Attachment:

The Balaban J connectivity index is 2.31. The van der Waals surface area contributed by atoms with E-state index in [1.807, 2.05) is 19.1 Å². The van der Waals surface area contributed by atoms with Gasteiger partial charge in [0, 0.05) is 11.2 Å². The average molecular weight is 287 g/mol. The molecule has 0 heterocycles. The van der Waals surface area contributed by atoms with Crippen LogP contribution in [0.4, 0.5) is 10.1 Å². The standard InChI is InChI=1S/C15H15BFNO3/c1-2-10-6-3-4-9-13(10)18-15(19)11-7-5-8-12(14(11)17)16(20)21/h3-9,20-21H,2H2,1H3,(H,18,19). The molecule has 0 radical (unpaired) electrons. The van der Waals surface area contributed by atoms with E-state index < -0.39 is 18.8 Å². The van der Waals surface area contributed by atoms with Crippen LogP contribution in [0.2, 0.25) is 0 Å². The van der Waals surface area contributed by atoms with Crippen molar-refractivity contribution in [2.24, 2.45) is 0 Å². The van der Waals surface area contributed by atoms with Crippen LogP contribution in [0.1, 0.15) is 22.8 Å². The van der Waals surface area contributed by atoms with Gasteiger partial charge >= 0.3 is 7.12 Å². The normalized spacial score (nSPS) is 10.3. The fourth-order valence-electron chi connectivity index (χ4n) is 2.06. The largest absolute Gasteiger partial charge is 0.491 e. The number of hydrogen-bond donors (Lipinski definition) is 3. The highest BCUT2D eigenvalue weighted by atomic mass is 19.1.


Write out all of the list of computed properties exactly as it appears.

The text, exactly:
The Balaban J connectivity index is 2.31. The van der Waals surface area contributed by atoms with E-state index in [1.807, 2.05) is 19.1 Å². The van der Waals surface area contributed by atoms with Gasteiger partial charge in [0, 0.05) is 11.2 Å². The average molecular weight is 287 g/mol. The molecule has 0 heterocycles. The van der Waals surface area contributed by atoms with Crippen LogP contribution in [0.4, 0.5) is 10.1 Å². The standard InChI is InChI=1S/C15H15BFNO3/c1-2-10-6-3-4-9-13(10)18-15(19)11-7-5-8-12(14(11)17)16(20)21/h3-9,20-21H,2H2,1H3,(H,18,19). The molecule has 0 radical (unpaired) electrons. The van der Waals surface area contributed by atoms with E-state index < -0.39 is 18.8 Å². The van der Waals surface area contributed by atoms with Crippen LogP contribution in [0.2, 0.25) is 0 Å². The van der Waals surface area contributed by atoms with Crippen molar-refractivity contribution in [2.24, 2.45) is 0 Å². The van der Waals surface area contributed by atoms with Crippen LogP contribution in [0.1, 0.15) is 22.8 Å². The van der Waals surface area contributed by atoms with Gasteiger partial charge >= 0.3 is 7.12 Å². The normalized spacial score (nSPS) is 10.3. The fourth-order valence-electron chi connectivity index (χ4n) is 2.06. The largest absolute Gasteiger partial charge is 0.491 e. The number of hydrogen-bond donors (Lipinski definition) is 3. The highest BCUT2D eigenvalue weighted by atomic mass is 19.1.